If you’re keeping score at home, that’s 5.35(th?) percentile in wOBA+, 6.9th percentile in wRC+, and 0.14th percentile (!) in BABIP amongst all hitters. Amongst all Cardinals, those numbers are predictably lower- 2.42nd percentile, 4.84th percentile, and 0 (as in, he’s rock-bottom) in wOBA+, wRC+, and BABIP respectively. I promised context, and I wish it wasn’t this grim. By two advanced measures of productivity (wRC+ and wOBA/wOBA+), Fowler’s production during the first ~40 games of his team’s season have been worse than 93% or more of his peers since 2002. That’s true whether you’re looking just within the Cardinal franchise or league-wide. Cardinals of recent history occupying similar territory include black holes like Yadier Molina’s 2005 and 2006, Adam Kennedy in 2007, Brendan Ryan in 2010, and Jim Edmonds’ end of the line in St. Louis in 2007.
As for the BABIP, his .149 is the fifth worst amongst all hitters with 150 PAs or more, going all the way back to 1947. That’s incomprehensibly bad, and we’ll have more on this later. Dexter Fowler’s production through May 14th has been bad in ways that very few players have seen over the last 17 years.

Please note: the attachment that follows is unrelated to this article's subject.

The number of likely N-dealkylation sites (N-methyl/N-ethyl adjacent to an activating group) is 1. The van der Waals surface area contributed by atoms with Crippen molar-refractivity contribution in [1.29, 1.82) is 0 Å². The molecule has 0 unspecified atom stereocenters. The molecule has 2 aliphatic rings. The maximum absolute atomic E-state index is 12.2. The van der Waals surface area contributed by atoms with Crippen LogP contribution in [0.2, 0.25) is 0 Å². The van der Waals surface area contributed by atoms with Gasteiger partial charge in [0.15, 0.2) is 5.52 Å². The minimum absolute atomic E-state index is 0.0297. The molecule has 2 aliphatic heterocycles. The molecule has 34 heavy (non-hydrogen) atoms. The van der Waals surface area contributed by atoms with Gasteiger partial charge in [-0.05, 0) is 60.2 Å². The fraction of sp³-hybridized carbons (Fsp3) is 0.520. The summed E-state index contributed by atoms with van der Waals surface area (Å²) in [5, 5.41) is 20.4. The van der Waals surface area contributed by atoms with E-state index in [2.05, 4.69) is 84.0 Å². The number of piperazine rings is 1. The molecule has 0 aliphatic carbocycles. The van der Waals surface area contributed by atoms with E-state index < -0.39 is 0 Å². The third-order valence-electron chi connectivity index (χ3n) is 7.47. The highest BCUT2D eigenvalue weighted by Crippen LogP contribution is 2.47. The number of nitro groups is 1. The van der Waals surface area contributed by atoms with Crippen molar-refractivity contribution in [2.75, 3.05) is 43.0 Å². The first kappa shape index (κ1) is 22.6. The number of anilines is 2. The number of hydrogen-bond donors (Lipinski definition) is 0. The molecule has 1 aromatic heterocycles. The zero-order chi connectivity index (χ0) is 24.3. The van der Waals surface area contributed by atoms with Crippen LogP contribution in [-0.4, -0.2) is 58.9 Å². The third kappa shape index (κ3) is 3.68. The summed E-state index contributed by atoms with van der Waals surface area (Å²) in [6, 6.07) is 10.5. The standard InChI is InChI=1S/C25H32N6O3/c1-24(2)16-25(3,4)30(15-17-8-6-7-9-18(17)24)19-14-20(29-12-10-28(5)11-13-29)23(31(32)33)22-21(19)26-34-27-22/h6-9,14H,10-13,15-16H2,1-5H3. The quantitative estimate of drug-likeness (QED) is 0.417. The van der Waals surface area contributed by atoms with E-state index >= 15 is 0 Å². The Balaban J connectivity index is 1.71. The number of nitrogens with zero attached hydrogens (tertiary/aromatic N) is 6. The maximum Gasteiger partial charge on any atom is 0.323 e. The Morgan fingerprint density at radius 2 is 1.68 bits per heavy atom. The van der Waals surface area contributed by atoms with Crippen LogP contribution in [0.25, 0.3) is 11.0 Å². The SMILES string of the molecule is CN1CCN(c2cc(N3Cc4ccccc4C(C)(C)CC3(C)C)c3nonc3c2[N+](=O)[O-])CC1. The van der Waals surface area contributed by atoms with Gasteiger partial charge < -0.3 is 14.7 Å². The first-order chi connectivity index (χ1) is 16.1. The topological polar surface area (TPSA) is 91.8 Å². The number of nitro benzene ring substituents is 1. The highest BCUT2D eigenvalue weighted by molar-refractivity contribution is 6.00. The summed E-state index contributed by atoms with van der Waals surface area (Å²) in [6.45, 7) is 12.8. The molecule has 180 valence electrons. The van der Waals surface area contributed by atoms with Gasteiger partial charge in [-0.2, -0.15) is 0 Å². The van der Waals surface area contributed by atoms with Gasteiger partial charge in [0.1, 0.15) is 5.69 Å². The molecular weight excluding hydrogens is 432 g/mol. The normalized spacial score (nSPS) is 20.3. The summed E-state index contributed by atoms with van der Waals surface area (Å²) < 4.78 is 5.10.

We should probably strip out the fact that it’s early in the season and approach this a little differently. Has Dexter Fowler ever been here before? Thankfully, we have Fangraphs’ chart function. Here is Fowler’s 40-game rolling average for wRC+ and wOBA, going back to 2011.
Now we’re getting somewhere. At the end of 2013 and in the middle of 2015, he had wRC+ craters that match his current predicament. His wOBA in 2013 never dipped this low, but it certainly did in 2015. In other words, we’ve seen this from Dexter Fowler before to varying degrees. The fact that this particular nasty stretch happened at the beginning of the season instead of the middle makes it seem much more pronounced than the reality. Is there anything different about his current stretch? Well...